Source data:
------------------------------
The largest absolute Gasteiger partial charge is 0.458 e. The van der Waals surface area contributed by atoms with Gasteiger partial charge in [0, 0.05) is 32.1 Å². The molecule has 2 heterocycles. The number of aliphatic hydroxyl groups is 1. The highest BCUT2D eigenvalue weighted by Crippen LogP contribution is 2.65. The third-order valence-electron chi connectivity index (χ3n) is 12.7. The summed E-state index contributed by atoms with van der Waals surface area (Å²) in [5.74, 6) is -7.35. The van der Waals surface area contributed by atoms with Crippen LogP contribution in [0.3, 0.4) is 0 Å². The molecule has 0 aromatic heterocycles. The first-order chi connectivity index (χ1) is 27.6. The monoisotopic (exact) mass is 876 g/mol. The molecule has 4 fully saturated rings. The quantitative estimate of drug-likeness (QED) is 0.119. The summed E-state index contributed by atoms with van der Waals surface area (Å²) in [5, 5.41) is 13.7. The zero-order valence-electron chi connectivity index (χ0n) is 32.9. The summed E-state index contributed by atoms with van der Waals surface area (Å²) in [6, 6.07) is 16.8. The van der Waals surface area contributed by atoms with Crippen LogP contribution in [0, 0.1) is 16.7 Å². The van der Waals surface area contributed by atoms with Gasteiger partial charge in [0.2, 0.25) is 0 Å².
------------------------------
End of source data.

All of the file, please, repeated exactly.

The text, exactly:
The largest absolute Gasteiger partial charge is 0.458 e. The van der Waals surface area contributed by atoms with Gasteiger partial charge in [0, 0.05) is 32.1 Å². The molecule has 2 heterocycles. The number of aliphatic hydroxyl groups is 1. The highest BCUT2D eigenvalue weighted by Crippen LogP contribution is 2.65. The third-order valence-electron chi connectivity index (χ3n) is 12.7. The summed E-state index contributed by atoms with van der Waals surface area (Å²) in [5.74, 6) is -7.35. The van der Waals surface area contributed by atoms with Crippen LogP contribution in [0.3, 0.4) is 0 Å². The molecule has 0 aromatic heterocycles. The first-order chi connectivity index (χ1) is 27.6. The monoisotopic (exact) mass is 876 g/mol. The molecule has 4 fully saturated rings. The quantitative estimate of drug-likeness (QED) is 0.119. The summed E-state index contributed by atoms with van der Waals surface area (Å²) in [5, 5.41) is 13.7. The zero-order valence-electron chi connectivity index (χ0n) is 32.9. The summed E-state index contributed by atoms with van der Waals surface area (Å²) in [6, 6.07) is 16.8. The van der Waals surface area contributed by atoms with Crippen LogP contribution in [0, 0.1) is 16.7 Å². The van der Waals surface area contributed by atoms with Gasteiger partial charge in [0.2, 0.25) is 0 Å².